Lloyd Francis Bacon (December 4, 1889 – November 15, 1955) was an American screen, stage and vaudeville actor and film director. As a director he made films in virtually all genres, including westerns, musicals, comedies, gangster films, and crime dramas. He was one of the directors at Warner Bros. in the 1930s who helped give that studio its reputation for gritty, fast-paced “torn from the headlines” action films. And, in directing Warner Bros.’ 42nd Street, he joined the movie’s song-and-dance-number director, Busby Berkeley, in contributing to “an instant and enduring classic [that] transformed the musical genre.”
Lloyd Bacon was born on December 4, 1889 in San Jose, California, the son of actor/playwright Frank Bacon – the co-author and star of the long-running Broadway show Lightnin’ (1918) – and Jennie Weidman. Lloyd Bacon was not, contrary to some accounts, related to actor Irving Bacon, although he did direct him in a number of his films. Bacon attended Santa Clara University, and would later include highlights from the Bronco Football program in the end of his famous film, Knute Rockne, All American.
Bacon started in films as an actor with Charlie Chaplin and Broncho Billy Anderson and appeared in more than 40 total. As an actor, he is best known for supporting Chaplin in such films as 1915’s The Tramp and The Champion and 1917’s Easy Street.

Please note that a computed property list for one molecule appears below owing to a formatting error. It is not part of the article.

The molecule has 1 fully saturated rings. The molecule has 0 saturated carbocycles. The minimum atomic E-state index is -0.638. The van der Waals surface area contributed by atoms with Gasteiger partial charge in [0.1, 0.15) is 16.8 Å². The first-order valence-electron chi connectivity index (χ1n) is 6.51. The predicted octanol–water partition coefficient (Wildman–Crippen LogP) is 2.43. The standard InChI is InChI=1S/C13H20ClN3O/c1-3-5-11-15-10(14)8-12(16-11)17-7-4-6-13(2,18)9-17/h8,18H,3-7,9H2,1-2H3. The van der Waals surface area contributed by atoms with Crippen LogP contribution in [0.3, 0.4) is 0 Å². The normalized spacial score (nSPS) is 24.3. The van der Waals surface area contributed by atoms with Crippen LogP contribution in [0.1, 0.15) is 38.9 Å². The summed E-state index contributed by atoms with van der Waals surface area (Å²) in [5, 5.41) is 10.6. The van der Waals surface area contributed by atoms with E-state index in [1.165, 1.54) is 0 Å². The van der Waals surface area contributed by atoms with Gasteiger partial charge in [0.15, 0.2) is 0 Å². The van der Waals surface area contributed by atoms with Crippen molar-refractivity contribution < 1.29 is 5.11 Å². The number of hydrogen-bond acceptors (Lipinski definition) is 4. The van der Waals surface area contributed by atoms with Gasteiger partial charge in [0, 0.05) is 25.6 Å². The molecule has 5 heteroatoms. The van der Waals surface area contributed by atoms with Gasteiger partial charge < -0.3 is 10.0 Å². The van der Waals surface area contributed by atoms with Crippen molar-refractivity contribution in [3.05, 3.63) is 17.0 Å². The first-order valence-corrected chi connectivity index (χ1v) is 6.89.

He later became a director and directed over 100 films between 1920 and 1955. He is best known as director of such classics as 1933’s 42nd Street and Footlight Parade, 1937’s Ever Since Eve (from a screenplay by playwright Lawrence Riley et al.), 1938’s A Slight Case of Murder with Edward G. Robinson, 1939’s Invisible Stripes with George Raft and Humphrey Bogart, 1939’s The Oklahoma Kid with James Cagney and Humphrey Bogart, 1940’s Knute Rockne, All American with Pat O’Brien and Ronald Reagan (as “the Gipper”), 1943’s Action in the North Atlantic with Humphrey Bogart, and 1944’s The Fighting Sullivans with Anne Baxter and Thomas Mitchell. He also directed Wake Up and Dream (1946).
Bacon died on November 15, 1955 of a cerebral hemorrhage and was interred in Forest Lawn Memorial Park (Hollywood Hills).
At the time of his death, he was survived by his ex-wives, son, Frank (1937–2009) and daughter, Betsey.
For his contributions to the film industry, Bacon was posthumously inducted into the Hollywood Walk of Fame with a motion pictures star in 1960. His star is located at 7011 Hollywood Boulevard.